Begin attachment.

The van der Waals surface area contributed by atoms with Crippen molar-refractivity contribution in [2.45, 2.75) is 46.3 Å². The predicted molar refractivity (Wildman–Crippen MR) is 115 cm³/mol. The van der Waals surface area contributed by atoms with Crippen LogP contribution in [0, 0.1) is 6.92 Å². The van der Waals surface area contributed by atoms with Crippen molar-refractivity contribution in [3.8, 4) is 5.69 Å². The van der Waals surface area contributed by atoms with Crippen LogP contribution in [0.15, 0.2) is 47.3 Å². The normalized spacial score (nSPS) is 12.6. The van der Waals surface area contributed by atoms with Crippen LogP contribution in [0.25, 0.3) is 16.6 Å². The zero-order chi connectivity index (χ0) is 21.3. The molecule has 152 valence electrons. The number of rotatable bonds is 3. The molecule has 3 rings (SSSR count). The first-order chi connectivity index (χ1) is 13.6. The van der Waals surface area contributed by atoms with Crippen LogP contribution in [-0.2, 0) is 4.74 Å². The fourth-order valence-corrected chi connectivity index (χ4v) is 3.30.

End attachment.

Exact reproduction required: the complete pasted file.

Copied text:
The van der Waals surface area contributed by atoms with Crippen molar-refractivity contribution in [2.45, 2.75) is 46.3 Å². The predicted molar refractivity (Wildman–Crippen MR) is 115 cm³/mol. The van der Waals surface area contributed by atoms with Crippen LogP contribution in [0, 0.1) is 6.92 Å². The van der Waals surface area contributed by atoms with Crippen molar-refractivity contribution in [3.8, 4) is 5.69 Å². The van der Waals surface area contributed by atoms with Crippen LogP contribution in [0.15, 0.2) is 47.3 Å². The normalized spacial score (nSPS) is 12.6. The van der Waals surface area contributed by atoms with Crippen LogP contribution in [0.25, 0.3) is 16.6 Å². The zero-order chi connectivity index (χ0) is 21.3. The molecule has 152 valence electrons. The number of rotatable bonds is 3. The molecule has 3 rings (SSSR count). The first-order chi connectivity index (χ1) is 13.6. The van der Waals surface area contributed by atoms with Crippen LogP contribution in [-0.2, 0) is 4.74 Å². The fourth-order valence-corrected chi connectivity index (χ4v) is 3.30.